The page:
This year each Tyler Prize laureate will receive a $100,000 cash prize and a gold medal. The Prize honors exceptional foresight and dedication in the environmental sciences – qualities that mirror the prescience of the Prize’s founders, John and Alice Tyler, who established it while the environmental debate was still in its infancy.
By Sarah Yang | Media Relationsscyang@berkeley.edu, (510) 643-7741
Berkeley - Two new studies led by University of California, Berkeley, researchers spotlight the human health effects of exposure to smoke from open fires and dirty cookstoves, the primary source of cooking and heating for 43 percent, or some 3 billion members, of the world's population. Women and young children in poverty are particularly vulnerable.
In the first study, the researchers found a dramatic one-third reduction in severe pneumonia diagnoses among children in homes with smoke-reducing chimneys on their cookstoves. The second study uncovered a surprising link between prenatal maternal exposure to woodsmoke and poorer performance in markers for IQ at ages 6 and 7.
The findings on pneumonia, the chief cause of death for children five and under, will be published in the journal The Lancet on Thursday, Nov. 10, two days before World Pneumonia Day. While previous research has linked exposure to household cooking smoke to respiratory infections, the latest results come from the first-ever randomized controlled trial - the gold standard of scientific experiments - on air pollution.
"This study is critically important because it provides compelling evidence that reducing household woodsmoke exposure is likely a public health intervention that is on a par with vaccinations and nutrition supplements for reducing severe pneumonia, and is worth investing in," said Kirk Smith, professor of global environmental health at UC Berkeley's School of Public Health and principal investigator of the RESPIRE (Randomized Exposure Study of Pollution Indoors and Respiratory Effects) study.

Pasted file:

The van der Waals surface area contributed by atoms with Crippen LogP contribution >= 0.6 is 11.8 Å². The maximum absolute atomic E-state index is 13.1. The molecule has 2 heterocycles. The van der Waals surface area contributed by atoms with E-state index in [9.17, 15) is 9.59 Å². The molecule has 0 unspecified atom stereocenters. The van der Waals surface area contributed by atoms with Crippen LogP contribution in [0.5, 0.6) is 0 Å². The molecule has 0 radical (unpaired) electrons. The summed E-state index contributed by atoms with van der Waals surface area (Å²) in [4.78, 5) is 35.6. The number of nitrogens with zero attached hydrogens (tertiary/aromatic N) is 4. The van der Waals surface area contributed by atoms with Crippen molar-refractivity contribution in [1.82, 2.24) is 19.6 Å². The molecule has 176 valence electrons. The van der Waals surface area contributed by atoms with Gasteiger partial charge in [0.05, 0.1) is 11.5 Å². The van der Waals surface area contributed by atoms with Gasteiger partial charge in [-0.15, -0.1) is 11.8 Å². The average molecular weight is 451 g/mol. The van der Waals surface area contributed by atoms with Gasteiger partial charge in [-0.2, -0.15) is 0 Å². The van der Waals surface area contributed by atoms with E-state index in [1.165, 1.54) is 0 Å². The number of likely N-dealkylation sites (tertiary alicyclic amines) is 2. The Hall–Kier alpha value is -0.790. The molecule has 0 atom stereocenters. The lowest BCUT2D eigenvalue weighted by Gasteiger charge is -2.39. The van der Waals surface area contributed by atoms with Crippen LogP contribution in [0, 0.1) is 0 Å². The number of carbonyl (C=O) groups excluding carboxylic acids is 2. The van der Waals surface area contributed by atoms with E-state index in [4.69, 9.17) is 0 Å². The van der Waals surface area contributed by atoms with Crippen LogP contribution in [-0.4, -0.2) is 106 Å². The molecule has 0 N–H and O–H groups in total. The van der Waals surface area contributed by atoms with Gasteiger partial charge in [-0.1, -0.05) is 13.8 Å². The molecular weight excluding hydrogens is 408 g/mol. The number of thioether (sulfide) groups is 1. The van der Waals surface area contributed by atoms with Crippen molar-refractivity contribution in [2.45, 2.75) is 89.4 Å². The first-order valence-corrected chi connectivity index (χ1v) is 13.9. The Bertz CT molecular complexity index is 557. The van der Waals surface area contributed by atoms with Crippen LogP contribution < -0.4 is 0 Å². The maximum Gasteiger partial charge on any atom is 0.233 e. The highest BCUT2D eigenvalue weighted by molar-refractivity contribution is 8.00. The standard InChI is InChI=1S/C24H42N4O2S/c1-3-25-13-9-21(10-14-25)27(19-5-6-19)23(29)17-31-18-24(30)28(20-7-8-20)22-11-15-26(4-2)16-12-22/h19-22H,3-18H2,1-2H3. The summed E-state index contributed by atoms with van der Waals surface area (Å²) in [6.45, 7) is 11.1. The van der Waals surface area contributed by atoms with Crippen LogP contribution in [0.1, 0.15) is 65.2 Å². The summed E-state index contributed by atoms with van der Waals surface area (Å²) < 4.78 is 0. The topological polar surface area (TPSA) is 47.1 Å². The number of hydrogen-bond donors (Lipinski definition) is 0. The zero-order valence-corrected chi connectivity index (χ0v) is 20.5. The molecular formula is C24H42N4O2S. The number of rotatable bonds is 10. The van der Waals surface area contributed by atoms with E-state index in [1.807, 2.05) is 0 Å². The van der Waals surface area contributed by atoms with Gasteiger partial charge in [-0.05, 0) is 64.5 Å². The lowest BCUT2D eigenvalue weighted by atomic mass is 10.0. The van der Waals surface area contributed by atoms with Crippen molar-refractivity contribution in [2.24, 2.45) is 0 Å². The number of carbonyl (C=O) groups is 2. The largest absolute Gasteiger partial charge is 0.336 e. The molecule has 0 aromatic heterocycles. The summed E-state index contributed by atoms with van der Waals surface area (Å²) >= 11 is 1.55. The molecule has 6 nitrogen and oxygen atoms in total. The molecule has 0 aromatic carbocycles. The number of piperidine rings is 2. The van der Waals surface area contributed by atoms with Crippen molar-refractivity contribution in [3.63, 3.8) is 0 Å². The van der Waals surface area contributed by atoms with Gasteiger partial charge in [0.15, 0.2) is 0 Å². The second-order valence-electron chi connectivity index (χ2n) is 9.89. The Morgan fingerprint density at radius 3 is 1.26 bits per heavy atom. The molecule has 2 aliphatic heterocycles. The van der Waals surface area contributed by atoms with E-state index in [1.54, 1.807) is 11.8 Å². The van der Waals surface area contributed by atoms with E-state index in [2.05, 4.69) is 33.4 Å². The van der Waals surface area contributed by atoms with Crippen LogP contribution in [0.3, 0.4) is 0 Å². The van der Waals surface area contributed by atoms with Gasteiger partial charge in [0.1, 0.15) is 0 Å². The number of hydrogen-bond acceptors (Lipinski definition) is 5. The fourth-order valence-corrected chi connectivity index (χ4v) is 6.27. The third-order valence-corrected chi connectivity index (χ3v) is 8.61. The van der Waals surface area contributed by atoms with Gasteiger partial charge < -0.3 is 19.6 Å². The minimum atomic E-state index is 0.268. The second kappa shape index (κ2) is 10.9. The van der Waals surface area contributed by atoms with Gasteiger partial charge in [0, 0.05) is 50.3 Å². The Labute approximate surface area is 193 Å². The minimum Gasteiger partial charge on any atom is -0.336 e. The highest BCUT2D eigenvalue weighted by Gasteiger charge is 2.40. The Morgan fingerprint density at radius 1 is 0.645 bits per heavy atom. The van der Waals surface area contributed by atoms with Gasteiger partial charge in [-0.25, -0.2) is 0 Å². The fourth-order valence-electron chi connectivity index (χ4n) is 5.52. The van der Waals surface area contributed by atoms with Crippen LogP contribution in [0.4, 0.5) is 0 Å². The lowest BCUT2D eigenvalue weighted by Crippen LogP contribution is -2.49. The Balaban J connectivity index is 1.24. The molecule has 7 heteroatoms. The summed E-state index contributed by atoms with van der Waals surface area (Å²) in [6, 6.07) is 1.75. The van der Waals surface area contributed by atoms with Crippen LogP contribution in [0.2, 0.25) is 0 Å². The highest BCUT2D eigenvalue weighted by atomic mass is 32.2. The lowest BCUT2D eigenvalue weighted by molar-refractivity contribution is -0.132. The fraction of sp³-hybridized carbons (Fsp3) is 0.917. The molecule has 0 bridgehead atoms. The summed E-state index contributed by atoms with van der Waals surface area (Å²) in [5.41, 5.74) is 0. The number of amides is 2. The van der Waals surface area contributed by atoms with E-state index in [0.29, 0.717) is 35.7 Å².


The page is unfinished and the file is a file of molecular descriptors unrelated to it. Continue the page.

"There is a huge burden of disease and death due to child pneumonia, and there aren't a lot of good interventions out there," added Dr. Arthur Reingold, a UC Berkeley professor of epidemiology and an internationally recognized expert on infectious diseases, who was not part of the RESPIRE trial. "Randomized controlled trials are frequently demanded by funding agencies and decision makers before they are willing to make substantial investments in new technologies or strategies, and this study provides the needed evidence of an intervention that works."
In the RESPIRE study - which includes partners from Guatemala's Universidad Del Valle, the U.S. Centers for Disease Control and Prevention, University of Liverpool, Norway's University of Bergen and the World Health Organization ñ researchers worked with rural communities in the Western Highlands of Guatemala. Households with a pregnant woman or young infant were randomly assigned to either receive a woodstove with a chimney or to continue cooking with traditional open woodfires.
The researchers found that using chimneys to vent cooking smoke outside homes led to a more striking decrease in cases of severe pneumonia compared with total pneumonia cases, possibly because the reduction in smoke with the chimney stoves was insufficient to significantly reduce all risk.
"The amount of smoke exposure babies were getting from the open woodfire stoves is comparable to having them smoke three to five cigarettes a day," said Smith, whose research in this field began 30 years ago. "The chimney stoves reduced that smoke exposure by half, on average."